Image of basil leavesBasil, Ocimum basilicum, still reigns today as the King of Herbs. Its royalty was established by the Greeks, when they gave the herb its name based on the Greek word basilikon, meaning “king.” Alexander the Great is said to have brought basil to the Greeks. According to legend, St. Helena, the Emperor Constantine’s mother, followed a trail of basil leading to the remains of Jesus’ cross (Lum, 2020). Since that time, basil has been considered a holy herb in Greece. Basil is used in the Greek Orthodox Church for sprinkling holy water, while some Greeks bring their basil to church to be blessed and then hang the sprigs in their home for health and prosperity (MyParea, n.d.). However, on the isle of Crete, basil somehow gained a bad reputation and was thought to be a symbol of the devil. There seems to be a thread of bad history associated with basil since early times.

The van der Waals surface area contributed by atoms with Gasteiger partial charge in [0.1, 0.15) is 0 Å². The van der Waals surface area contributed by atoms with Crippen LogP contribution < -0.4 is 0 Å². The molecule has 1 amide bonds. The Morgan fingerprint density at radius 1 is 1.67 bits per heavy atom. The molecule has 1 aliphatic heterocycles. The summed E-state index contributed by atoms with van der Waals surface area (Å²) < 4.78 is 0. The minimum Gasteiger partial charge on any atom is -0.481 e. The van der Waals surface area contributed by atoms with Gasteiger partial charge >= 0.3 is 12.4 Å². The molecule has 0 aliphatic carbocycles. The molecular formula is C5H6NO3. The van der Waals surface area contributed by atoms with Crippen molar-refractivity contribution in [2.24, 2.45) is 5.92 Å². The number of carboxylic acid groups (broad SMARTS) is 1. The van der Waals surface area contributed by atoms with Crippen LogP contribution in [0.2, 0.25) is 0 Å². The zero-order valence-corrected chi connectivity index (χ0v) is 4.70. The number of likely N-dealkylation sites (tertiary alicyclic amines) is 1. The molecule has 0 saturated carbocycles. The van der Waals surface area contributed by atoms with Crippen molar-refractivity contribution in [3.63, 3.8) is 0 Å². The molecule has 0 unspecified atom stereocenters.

Hindu man worshiping tulsi plantAlthough named by the Greeks, basil originated in India 5,000 years ago. In India today, the herb is considered a sacred herb. Holy basil, Ocimum tenuiflorum (also known as tulsi), is considered to be the manifestation of the goddess Tulasi, wife of Krishna. It is thought to have great spiritual and healing powers. According to legend, only one leaf of tulsi can outweigh Vishnu’s power. Every devout Hindu home will have a special place for a tulsi plant. It is believed that the creator god, Brahma, resides in its stems and branches, the river Ganges flows through the plant’s roots, the deities live in its leaves, and the most sacred of Hindu religious texts are in the top of holy basil’s branches (Simoons, 1998). Nurturing a tulsi plant ensures that a person’s sins will be forgiven and everlasting peace and joy will be had. (Simoons, 1998). The dried stems of old holy basil plants are used to make beads for Hindu meditation beads. Twentieth-century herbalist Maude Grieve said, “Every good Hindu goes to his rest with a basil leaf on his breast. This is his passport to heaven. It is indeed considered a powerful herb” (Grieve, 1931).